There is a good book called Yes! You can Learn Korean Language Structure in 40 minutes which proved to be very useful although temporally, slightly inaccurate.

3. The Lack of Irregulars

My memories of learning GCSE French at school are marred partly my teacher Mme Staten’s armpit hair, and partly by the relentless study of irregular verbs. Even in Italian, which has far fewer irregulars than French, was I frustrated by this seemingly thankless task.

Happily then, Korean has very few irregulars. There are a few, but in my (admittedly limited experience) they seem to still operate within some kind of logical system. The main benefit of this is, I think, that of a greater confidence in application. As with the simple conjugation, I am always fairly certain that I am getting it right, purely because it’s much harder to get it wrong than in other languages. This means that I don’t catch myself worrying about whether or not I got it right, a situation which would inevitably lead me to over think the problem and thus get it wrong.

Booooooo! Korean is hard!

1. Korean is a Codified Language

You know what I said, like 5 minutes ago, about how Korean is easy because the conjugations are a piece of cake? Well the downside is that the verbs do change, but not based of the person, but based on to whom you are speaking.

I’m sure that you would speak differently to a child than you would if you were reading the news or speaking to your parents, but this would presumably manifest itself in terms of the register of language you used and only minimally in your application of verbal grammar.

Not so in Korean. Because Korean culture is so centred on the respect of position in society , the language follows suit. Thus speaking in what is usually termed “informal polite language” to your boss would be considered a great disrespect. As far as I can remember them, the codes of language are (roughly) as follows

-Informal – Speaking to children, close friends and family members of the same age. Or sometimes just someone who is younger than you.

-Informal Polite – Used in general conversation with people around the same age and social position, or with acquiesces who you don’t know too well.

-Polite – Used to speak to bosses, elder family members etc

-Formal – used when speaking on TV, by people in the customer service industry, and generally when really trying to show respect to someone.

Generally when you start learning Korean you will learn the Informal polite because as a westerner it’s the easiest and the most applicable to anyone you will meet. The problem with Formal language is that when it is used in shops and restaurants, it can be difficult to understand because it is less commonly learnt than the informal polite. The other problem I have found is that there seem to be no text-books which teach the informal, impolite language. This is particularly frustrating to a teacher of young children, although granted in that line of work you only have to listen to pick it up.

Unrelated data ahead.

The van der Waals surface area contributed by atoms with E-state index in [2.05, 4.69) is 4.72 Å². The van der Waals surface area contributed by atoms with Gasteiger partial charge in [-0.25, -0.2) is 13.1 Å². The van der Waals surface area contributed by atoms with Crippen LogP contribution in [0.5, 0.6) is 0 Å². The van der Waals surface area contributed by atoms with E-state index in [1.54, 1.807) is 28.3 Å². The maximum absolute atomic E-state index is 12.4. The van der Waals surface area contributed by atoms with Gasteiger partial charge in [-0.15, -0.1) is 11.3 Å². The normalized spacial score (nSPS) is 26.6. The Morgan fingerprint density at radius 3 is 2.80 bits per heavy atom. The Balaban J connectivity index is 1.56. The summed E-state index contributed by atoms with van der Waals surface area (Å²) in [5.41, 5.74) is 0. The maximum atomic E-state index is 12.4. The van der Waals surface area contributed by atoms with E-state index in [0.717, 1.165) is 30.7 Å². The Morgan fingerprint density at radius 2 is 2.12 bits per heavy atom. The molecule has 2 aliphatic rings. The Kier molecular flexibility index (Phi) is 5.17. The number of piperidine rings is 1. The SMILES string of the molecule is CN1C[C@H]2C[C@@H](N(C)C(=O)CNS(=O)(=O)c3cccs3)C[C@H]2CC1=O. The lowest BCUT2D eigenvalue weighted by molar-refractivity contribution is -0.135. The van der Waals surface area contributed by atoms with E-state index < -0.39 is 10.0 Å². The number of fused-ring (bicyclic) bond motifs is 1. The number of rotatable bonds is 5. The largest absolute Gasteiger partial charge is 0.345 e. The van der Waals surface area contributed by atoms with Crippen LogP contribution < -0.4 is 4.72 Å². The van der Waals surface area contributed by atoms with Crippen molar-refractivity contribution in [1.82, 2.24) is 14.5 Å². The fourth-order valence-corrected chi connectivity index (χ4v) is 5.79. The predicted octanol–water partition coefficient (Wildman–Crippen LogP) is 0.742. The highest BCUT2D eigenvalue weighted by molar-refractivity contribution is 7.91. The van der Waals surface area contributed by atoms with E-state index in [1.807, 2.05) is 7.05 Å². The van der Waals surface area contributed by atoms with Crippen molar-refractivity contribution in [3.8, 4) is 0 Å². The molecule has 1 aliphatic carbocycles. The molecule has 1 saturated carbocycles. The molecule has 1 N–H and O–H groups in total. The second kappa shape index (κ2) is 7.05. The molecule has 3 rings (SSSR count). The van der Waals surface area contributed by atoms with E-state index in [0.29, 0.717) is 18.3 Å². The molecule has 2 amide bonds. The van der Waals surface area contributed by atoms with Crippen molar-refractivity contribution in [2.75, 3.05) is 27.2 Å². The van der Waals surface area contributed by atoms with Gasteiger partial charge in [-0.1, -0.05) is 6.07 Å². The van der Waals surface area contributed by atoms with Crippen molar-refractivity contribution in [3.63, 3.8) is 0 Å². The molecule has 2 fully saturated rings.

Supposedly Korean’s themselves have problems using these different levels of speech, and it is common to ask someone’s age much earlier in the process of meeting them than in the West, just so that they know which form of language to use.

2. Sentence Markers

Korean as a language seems generally much more efficient and much less convoluted than English. One thing that is tricky about forming sentences in Korean is the use of what are known as “Sentence Markers”. These are short words which add no extra meaning to the sentence, except to denote different parts of it. There are subject markers, object markers, topic markers, place markers and time makers to name just a few.

Whilst some of these are fairly straight forward and are very helpful when reading Korean, I found it really tricky to remember to use them when I was speaking it, and even am still sometimes confused as to which marker to use.

As a small example, the word ”I” can be said as “Na Nun”, “Jeo Nun” and “Nae ga” (“nun” and “ga” being the markers for topic and subjecdt respectively) and I still haven’t been able to ascertain from anyone which should be used in which context. I would go into more detail about them now, but I seem to have mislaid my Korean grammar book, so maybe that can be a fascinating treat for another time.

3. Learning Vocabulary

When I was friends with a French guy a couple of years ago, I found that despite my meagre French ability, I was usually able to blag not knowing a word simply by saying an English word in a comically stereotypical French accent. This was possible because French and English share many words, and if the words aren’t exactly the same, the at least share a common Latinate root, thus making it easier to memorise them.

The Korean language, whilst borrowing a fair few English words (usually for things and products), does not share any root language with English. This makes learning Korean vocabulary an arduous task.

I find the only way to learn a new Korean word (if I don’t want to sit on the bus and repeat it to myself 400 times like some crazed old drunk with a grudge, and believe me I have done this) is to link the sounds, however intangibly and improbably to English words and names by way of a powerful image.